How Do Goods Get to Gaza? We Asked the Officer in Charge
2nd Lt. Nira Lee grew up in Tempe, Arizona, completed her undergraduate degree at American University in Washington, DC, and moved to Israel in May 2010. She joined the IDF in October 2010. Nira currently serves in COGAT as the assistant foreign liaison officer to international organizations in the Gaza Strip. She agreed to answer a few questions about her work.
First of all, what is COGAT?
COGAT stands for the Coordinator of Government Activities in the Territories. It’s the unit of the IDF that is responsible for implementing the Israeli government’s policy in Judea and Samaria as well as facilitating the movement of goods and people to and from Gaza Strip.
What is your specific role?
My primary job is to work with international organizations and delegations in the Gaza Strip to coordinate the entry/exit of the goods and supplies that they wish to transfer. In addition, I also coordinate the movement of international organizations inside the security buffer zone in Gaza — including ambulances and fire trucks in case of emergency — as well as visits to the Kerem Shalom crossing.
It’s a difficult but important job. Remember, Gaza is ruled by Hamas, a terrorist group that wants to destroy Israel and has fired thousands of rockets at Israeli civilians in recent years. The IDF, therefore, does not coordinate with Hamas, which is why it’s important that we maintain strong relationships with the international organizations that work with uninvolved civilians in Gaza.
What’s the difference between the Erez and Kerem Shalom crossings?
Erez is the pedestrian crossing between Gaza and Israel. Every day, about 300 people go through, including employees of international organizations, foreign diplomats, journalists and, of course, Palestinians.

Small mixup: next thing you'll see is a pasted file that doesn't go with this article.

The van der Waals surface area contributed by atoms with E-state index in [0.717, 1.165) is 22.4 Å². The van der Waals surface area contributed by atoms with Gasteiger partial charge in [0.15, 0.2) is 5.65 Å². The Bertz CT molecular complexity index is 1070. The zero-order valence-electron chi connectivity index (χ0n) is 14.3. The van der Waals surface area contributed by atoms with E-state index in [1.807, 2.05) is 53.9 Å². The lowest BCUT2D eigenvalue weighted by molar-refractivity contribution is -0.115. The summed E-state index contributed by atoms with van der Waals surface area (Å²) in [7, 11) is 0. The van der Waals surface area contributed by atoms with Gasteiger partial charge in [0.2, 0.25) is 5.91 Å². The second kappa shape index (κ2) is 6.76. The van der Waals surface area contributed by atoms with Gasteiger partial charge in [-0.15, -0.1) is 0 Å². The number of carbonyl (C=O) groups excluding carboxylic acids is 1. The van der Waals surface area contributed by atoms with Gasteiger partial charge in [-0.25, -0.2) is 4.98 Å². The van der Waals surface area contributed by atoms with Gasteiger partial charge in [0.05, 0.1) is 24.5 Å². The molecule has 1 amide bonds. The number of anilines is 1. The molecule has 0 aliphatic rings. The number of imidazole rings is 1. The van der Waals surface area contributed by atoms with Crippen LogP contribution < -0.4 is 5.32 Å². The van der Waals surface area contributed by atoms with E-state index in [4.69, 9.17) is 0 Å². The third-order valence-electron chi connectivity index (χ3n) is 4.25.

Kerem Shalom is the commercial goods crossing. Every day, around 250-350 trucks go through. Our role is to authorize the materials — food, electrical products, clothing, construction materials – and coordinate the trucks.
There used to be other crossings, but they were closed due to repeated rocket attacks. In order to maintain the flow of goods into Gaza, we expanded Kerem Shalom, and now the crossing has a greater capacity than there is demand from Gaza.
Who exactly receives the supplies in Gaza? And who pays for them?
The supplies I send in are shipped directly to the international organizations that I coordinate imports with, such as the Red Cross and UNRWA. They are the ones who place the orders, and they are the ones who pay for it. We don’t deal with payments — this is all done privately between organizations and their suppliers. These organizations either distribute the goods to merchants within the private sector or stock their warehouses with the supply. The Red Cross sends its supplies to the Ministry of Health or to individual hospitals and health centers.
What was your role during Operation Pillar of Defense?
I was doing everything I could to assist civilians in Gaza — Palestinians and foreigners — by working closely with the international organizations in Gaza. Like most soldiers elsewhere in the IDF, I did not sleep much during those eight days. I spent a great deal of time coordinating the entrance of goods as well as the evacuation of Palestinian ambulances with medical patients from the buffer zone. I also helped arrange for over 60 foreigners to leave Gaza.